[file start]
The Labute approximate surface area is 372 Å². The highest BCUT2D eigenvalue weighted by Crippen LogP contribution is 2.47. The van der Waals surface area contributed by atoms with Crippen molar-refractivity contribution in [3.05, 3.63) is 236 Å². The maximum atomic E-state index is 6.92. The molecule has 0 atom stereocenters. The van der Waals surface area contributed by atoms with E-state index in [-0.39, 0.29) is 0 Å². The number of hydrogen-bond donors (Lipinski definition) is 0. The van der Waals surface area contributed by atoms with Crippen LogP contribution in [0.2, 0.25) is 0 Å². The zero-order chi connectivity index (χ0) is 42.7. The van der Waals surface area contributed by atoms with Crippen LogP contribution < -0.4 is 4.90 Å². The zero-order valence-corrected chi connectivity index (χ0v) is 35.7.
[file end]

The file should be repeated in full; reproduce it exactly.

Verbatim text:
The Labute approximate surface area is 372 Å². The highest BCUT2D eigenvalue weighted by Crippen LogP contribution is 2.47. The van der Waals surface area contributed by atoms with Crippen molar-refractivity contribution in [3.05, 3.63) is 236 Å². The maximum atomic E-state index is 6.92. The molecule has 0 atom stereocenters. The van der Waals surface area contributed by atoms with E-state index in [-0.39, 0.29) is 0 Å². The number of hydrogen-bond donors (Lipinski definition) is 0. The van der Waals surface area contributed by atoms with Crippen LogP contribution in [0.2, 0.25) is 0 Å². The zero-order chi connectivity index (χ0) is 42.7. The van der Waals surface area contributed by atoms with Crippen LogP contribution < -0.4 is 4.90 Å². The zero-order valence-corrected chi connectivity index (χ0v) is 35.7.